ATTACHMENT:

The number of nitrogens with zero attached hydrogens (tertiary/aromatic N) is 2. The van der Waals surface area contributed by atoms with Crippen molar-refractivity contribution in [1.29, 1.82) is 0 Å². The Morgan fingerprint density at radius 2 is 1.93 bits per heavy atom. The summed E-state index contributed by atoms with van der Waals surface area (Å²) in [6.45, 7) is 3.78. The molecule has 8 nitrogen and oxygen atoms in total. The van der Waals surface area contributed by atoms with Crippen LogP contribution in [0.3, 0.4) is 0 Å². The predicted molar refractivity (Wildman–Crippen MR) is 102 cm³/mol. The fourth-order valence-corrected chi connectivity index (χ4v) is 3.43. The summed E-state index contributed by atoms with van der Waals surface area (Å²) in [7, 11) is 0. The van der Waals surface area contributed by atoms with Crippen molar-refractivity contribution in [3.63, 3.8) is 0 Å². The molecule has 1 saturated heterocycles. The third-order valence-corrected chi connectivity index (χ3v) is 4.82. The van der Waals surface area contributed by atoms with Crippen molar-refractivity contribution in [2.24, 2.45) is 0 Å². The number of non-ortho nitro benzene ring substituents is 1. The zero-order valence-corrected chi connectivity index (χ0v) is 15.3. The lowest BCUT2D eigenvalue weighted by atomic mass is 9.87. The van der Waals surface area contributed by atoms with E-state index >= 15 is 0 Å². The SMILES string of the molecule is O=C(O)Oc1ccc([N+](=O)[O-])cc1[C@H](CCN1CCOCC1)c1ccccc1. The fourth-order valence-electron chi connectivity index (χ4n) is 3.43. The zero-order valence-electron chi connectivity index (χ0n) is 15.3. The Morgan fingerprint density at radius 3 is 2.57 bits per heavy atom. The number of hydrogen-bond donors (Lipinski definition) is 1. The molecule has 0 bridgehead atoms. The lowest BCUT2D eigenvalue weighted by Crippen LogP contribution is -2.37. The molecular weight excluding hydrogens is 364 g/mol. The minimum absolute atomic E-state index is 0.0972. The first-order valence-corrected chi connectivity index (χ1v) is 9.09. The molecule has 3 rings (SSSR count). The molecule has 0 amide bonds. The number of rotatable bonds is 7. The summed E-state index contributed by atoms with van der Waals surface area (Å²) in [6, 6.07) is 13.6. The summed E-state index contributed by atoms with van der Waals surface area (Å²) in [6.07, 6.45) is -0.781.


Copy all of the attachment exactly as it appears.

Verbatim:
The number of nitrogens with zero attached hydrogens (tertiary/aromatic N) is 2. The van der Waals surface area contributed by atoms with Crippen molar-refractivity contribution in [1.29, 1.82) is 0 Å². The Morgan fingerprint density at radius 2 is 1.93 bits per heavy atom. The summed E-state index contributed by atoms with van der Waals surface area (Å²) in [6.45, 7) is 3.78. The molecule has 8 nitrogen and oxygen atoms in total. The van der Waals surface area contributed by atoms with Crippen LogP contribution in [0.3, 0.4) is 0 Å². The predicted molar refractivity (Wildman–Crippen MR) is 102 cm³/mol. The fourth-order valence-corrected chi connectivity index (χ4v) is 3.43. The summed E-state index contributed by atoms with van der Waals surface area (Å²) in [7, 11) is 0. The van der Waals surface area contributed by atoms with Crippen molar-refractivity contribution in [3.63, 3.8) is 0 Å². The molecule has 1 saturated heterocycles. The third-order valence-corrected chi connectivity index (χ3v) is 4.82. The van der Waals surface area contributed by atoms with Crippen molar-refractivity contribution in [2.24, 2.45) is 0 Å². The number of non-ortho nitro benzene ring substituents is 1. The zero-order valence-corrected chi connectivity index (χ0v) is 15.3. The lowest BCUT2D eigenvalue weighted by atomic mass is 9.87. The van der Waals surface area contributed by atoms with E-state index >= 15 is 0 Å². The SMILES string of the molecule is O=C(O)Oc1ccc([N+](=O)[O-])cc1[C@H](CCN1CCOCC1)c1ccccc1. The fourth-order valence-electron chi connectivity index (χ4n) is 3.43. The zero-order valence-electron chi connectivity index (χ0n) is 15.3. The Morgan fingerprint density at radius 3 is 2.57 bits per heavy atom. The number of hydrogen-bond donors (Lipinski definition) is 1. The molecule has 0 bridgehead atoms. The lowest BCUT2D eigenvalue weighted by Crippen LogP contribution is -2.37. The molecular weight excluding hydrogens is 364 g/mol. The minimum absolute atomic E-state index is 0.0972. The first-order valence-corrected chi connectivity index (χ1v) is 9.09. The molecule has 3 rings (SSSR count). The molecule has 0 amide bonds. The number of rotatable bonds is 7. The summed E-state index contributed by atoms with van der Waals surface area (Å²) in [6, 6.07) is 13.6. The summed E-state index contributed by atoms with van der Waals surface area (Å²) in [6.07, 6.45) is -0.781.